Inflated Expectations

This disconnect between the investment environment and investor behavior is even more pronounced if you consider short-term expectations for inflation. The most recent University of Michigan consumer sentiment survey shows that consumers see inflation hitting 3.2% over the next year, well above current core and headline inflation. However, while inflation expectations have risen, they’re not yet impacting investment decisions.

Even without substantial inflation, investors are well advised to have adequate exposure to asset classes that are able to generate positive real returns during financial repression. The possibility of significant inflation some time in the future as a result of the dramatic stimulus we’ve seen over the past few years only underscores the need for asset classes that have historically performed well in inflationary environments. For example, investors should consider commodities, real estate and TIPS. And investors should not overlook dividend-paying stocks, particularly since dividend growth, historically, has far outpaced inflation.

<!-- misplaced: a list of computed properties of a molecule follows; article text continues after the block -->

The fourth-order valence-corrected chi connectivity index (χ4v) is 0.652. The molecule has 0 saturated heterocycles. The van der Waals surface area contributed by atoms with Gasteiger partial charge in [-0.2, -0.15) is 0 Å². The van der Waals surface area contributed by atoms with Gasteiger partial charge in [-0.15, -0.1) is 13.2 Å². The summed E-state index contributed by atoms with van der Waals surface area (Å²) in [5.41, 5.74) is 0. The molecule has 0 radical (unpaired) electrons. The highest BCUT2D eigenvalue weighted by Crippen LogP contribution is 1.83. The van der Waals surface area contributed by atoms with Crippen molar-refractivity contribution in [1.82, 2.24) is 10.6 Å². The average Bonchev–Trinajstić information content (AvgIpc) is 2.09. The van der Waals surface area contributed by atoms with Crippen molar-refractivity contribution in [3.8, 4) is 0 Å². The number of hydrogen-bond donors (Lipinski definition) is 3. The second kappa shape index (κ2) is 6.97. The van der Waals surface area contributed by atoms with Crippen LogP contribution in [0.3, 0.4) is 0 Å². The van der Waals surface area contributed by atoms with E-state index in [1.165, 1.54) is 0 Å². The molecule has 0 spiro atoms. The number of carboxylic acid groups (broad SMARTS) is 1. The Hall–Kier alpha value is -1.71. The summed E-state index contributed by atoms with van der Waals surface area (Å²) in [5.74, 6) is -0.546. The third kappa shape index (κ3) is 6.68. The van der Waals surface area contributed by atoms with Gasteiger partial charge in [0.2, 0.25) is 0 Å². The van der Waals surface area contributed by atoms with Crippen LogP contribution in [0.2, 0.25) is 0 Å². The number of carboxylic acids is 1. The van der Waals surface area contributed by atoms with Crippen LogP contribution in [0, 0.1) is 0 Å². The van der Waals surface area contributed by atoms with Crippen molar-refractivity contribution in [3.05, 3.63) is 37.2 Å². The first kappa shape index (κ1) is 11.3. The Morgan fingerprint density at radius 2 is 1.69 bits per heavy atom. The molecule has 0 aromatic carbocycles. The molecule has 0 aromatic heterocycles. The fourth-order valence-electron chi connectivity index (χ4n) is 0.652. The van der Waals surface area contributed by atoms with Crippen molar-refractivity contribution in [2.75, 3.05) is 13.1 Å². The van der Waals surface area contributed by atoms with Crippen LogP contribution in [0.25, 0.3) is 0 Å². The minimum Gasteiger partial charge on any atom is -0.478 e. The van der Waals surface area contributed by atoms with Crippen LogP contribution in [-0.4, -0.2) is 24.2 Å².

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The material contains the current opinions of the author, which are subject to change without notice. Statements concerning financial market trends are based on current market conditions, which will fluctuate. References to specific securities and issuers are for illustrative purposes only and are not intended to be, and should not be interpreted as, recommendations to purchase or sell such securities. Forecasts and estimates have certain inherent limitations, and are not intended to be relied upon as advice or interpreted as a recommendation.